Why ‘more is always better’ really isn’t
There is probably not a more misunderstood item on a feed bag or label than crude protein. Certain levels of crude protein have become standard, e.g., 16% layer feed, 18%, or 21% chick starter.
But what does it really mean and is 16% a magic number?
Many people think “more is always better” and use the crude protein level of a feed to compare it to others. Let’s dive into why that’s not the best idea.
Polymers, aminos, and building blocks
First we need to understand what protein really is. At the most basic level, a protein is a polymer made up of a string of chemical building blocks called amino acids. In nature, there are over 500 known amino acids, but only 20 appear in genetic code. Of these 20, some are considered essential amino acids and some are non-essential.
Essential amino acids must come from the diet because chickens don’t have the ability to create these amino acids but they can create non-essential amino acids from other amino acids or sources. Essential amino acids are methionine, lysine, threonine, isoleucine, valine, tryptophan, arginine, histidine, phenylalanine, and leucine.
Although these amino acids must all be supplied by the diet, nutritionists typically only worry about lysine, threonine, isoleucine, valine, tryptophan, and sometimes arginine. In a typical diet, the ingredients supply plenty of histidine, phenylalanine, and leucine so we don’t worry about it.
For the same reason, we don’t typically worry about non-essential amino acids. There are either plenty of them supplied from the ingredients in the diet regardless of the formulation, or the bird can make enough of them to supply its needs. However, some of them are considered “conditionally essential.”
For example, by precision-feeding essential amino acids we can reduce crude protein, but if we reduce crude protein too much, we can limit non-essential amino acid levels to the point that the birds must expend energy to produce them—this limits growth performance or egg production.
Daily living and the protein ball
There are also times when a bird has additional amino acid needs such as during illness or any other stress. For instance, when dealing with intestinal pathogens or inflammation, mucin synthesis is enhanced (the mucus that protects the lining of the intestines). Mucin is high in threonine, so this amino acid is diverted from its use for egg production or muscle accretion. In this case, egg production or growth may be limited by an otherwise adequate amount of threonine.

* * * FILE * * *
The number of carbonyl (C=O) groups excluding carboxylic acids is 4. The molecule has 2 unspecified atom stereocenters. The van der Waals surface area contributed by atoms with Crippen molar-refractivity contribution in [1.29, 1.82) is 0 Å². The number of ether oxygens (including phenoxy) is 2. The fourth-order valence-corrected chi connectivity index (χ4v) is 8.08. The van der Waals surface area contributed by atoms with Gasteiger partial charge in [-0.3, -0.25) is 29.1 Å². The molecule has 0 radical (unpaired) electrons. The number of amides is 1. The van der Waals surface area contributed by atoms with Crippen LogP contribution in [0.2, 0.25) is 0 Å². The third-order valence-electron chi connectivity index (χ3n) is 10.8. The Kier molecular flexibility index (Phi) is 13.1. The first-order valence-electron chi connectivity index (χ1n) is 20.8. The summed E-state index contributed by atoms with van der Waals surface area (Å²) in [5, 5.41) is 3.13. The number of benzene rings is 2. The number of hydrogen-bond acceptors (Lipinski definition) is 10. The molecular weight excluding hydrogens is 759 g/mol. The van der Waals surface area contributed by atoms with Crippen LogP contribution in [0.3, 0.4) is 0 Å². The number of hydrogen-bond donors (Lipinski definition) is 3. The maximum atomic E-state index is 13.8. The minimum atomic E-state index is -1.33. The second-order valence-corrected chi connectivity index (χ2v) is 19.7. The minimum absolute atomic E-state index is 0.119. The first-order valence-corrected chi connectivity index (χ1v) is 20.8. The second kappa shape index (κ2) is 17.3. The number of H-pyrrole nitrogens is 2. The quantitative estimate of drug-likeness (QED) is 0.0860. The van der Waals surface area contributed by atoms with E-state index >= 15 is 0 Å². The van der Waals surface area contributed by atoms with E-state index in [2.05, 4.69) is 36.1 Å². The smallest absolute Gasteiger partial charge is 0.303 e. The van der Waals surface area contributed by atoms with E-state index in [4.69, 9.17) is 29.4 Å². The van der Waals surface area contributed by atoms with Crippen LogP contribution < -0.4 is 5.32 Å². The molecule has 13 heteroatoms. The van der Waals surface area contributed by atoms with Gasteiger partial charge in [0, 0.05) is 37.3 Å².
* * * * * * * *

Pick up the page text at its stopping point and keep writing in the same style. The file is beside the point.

Each amino acid shares the same basic structure, but certain conditions are what makes a protein fold into its unique shape. Think of a ball of string or a chain with different chain links that have various magnetic properties.
The unique shape of the protein is what gives it its properties whether as part of a muscle fiber, a hormone, a signaling molecule, an enzyme, etc.
When birds consume proteins in their diet, they are denatured or unfolded by the acidic environment in the proventriculus and gizzard and then broken down into 1 or 2 amino acid segments by digestive enzymes. These are then absorbed into the blood stream and can be used by the bird to create any proteins that its body needs. These amino acids are identical whether they come from green peas, steak, corn, or crickets—once they are broken down and absorbed, the body doesn’t know the difference.
To make the thousands of different proteins a hen needs every day, she must have the required parts or amino acids supplied from the gut.
So, what about labeling?
So why do we put crude protein on feed tags? I have no idea! Crude protein doesn’t tell you anything about feed quality.
Measuring the amounts of individual amino acids is expensive and time consuming, so instead we measure nitrogen, because all amino acids have a nitrogen-containing amino group and some have a nitrogen-containing side chain as well (i.e., lysine, arginine, and histidine amino acids). Food-derived proteins typically contain roughly 16% nitrogen… with a BIG emphasis on “roughly.” Since each different protein is composed of different amounts of each amino acid, the actual percentage of nitrogen will vary widely.
Because 100% divided by 16% is 6.25, we can quickly and inexpensively determine the nitrogen content of a feed or feedstuff and multiply that by 6.25 to get crude protein.
By the way, urea (which has 0% protein or amino acids) has a crude protein value of 281%! So if you have a 16% protein feed that has 20% of the crude protein coming from urea and I have a 15% protein feed where all of the crude protein is from protein sources, I have the better feed.
Since chickens produce proteins in their bodies from amino acids derived from the diet and not proteins, they have needs for specific amino acids. That’s why the total amount of amino acids doesn’t matter. The amount of individual amino acids, according to the bird’s needs, that are digestible and absorbed is what matters.
In corn, amino acid digestibility values are in the low to mid 80s and in soybean meal they are in the high 80s to low 90s—they are never 100%. A good nutritionist uses this information to formulate diets to meet or exceed minimum levels of digestible lysine, methionine, threonine, isoleucine, and valine and not crude protein.